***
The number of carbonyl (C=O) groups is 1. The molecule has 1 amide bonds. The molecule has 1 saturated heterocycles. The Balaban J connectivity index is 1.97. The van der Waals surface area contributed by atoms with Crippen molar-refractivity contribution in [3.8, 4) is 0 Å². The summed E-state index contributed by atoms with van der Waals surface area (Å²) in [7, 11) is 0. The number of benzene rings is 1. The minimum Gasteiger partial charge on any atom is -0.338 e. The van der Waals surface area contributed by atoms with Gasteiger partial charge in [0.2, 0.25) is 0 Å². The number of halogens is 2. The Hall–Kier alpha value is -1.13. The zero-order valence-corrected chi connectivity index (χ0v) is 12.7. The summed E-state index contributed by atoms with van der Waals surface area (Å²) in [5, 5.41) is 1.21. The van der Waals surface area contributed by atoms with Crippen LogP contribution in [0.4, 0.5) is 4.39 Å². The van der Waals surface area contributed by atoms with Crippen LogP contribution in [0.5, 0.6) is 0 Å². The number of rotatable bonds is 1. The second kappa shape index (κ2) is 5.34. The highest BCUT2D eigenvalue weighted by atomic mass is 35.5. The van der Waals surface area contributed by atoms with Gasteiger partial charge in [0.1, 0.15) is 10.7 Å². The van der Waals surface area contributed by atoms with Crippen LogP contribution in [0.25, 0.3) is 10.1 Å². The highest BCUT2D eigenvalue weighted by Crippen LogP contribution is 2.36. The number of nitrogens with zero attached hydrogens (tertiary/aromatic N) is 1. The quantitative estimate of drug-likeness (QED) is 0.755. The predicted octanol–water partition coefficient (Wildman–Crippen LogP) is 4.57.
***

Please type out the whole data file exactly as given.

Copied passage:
The number of carbonyl (C=O) groups is 1. The molecule has 1 amide bonds. The molecule has 1 saturated heterocycles. The Balaban J connectivity index is 1.97. The van der Waals surface area contributed by atoms with Crippen molar-refractivity contribution in [3.8, 4) is 0 Å². The summed E-state index contributed by atoms with van der Waals surface area (Å²) in [7, 11) is 0. The number of benzene rings is 1. The minimum Gasteiger partial charge on any atom is -0.338 e. The van der Waals surface area contributed by atoms with Gasteiger partial charge in [0.2, 0.25) is 0 Å². The number of halogens is 2. The Hall–Kier alpha value is -1.13. The zero-order valence-corrected chi connectivity index (χ0v) is 12.7. The summed E-state index contributed by atoms with van der Waals surface area (Å²) in [5, 5.41) is 1.21. The van der Waals surface area contributed by atoms with Crippen LogP contribution in [0.4, 0.5) is 4.39 Å². The van der Waals surface area contributed by atoms with Crippen LogP contribution in [0.5, 0.6) is 0 Å². The number of rotatable bonds is 1. The second kappa shape index (κ2) is 5.34. The highest BCUT2D eigenvalue weighted by atomic mass is 35.5. The van der Waals surface area contributed by atoms with Gasteiger partial charge in [0.1, 0.15) is 10.7 Å². The van der Waals surface area contributed by atoms with Crippen LogP contribution in [0.25, 0.3) is 10.1 Å². The highest BCUT2D eigenvalue weighted by Crippen LogP contribution is 2.36. The number of nitrogens with zero attached hydrogens (tertiary/aromatic N) is 1. The quantitative estimate of drug-likeness (QED) is 0.755. The predicted octanol–water partition coefficient (Wildman–Crippen LogP) is 4.57.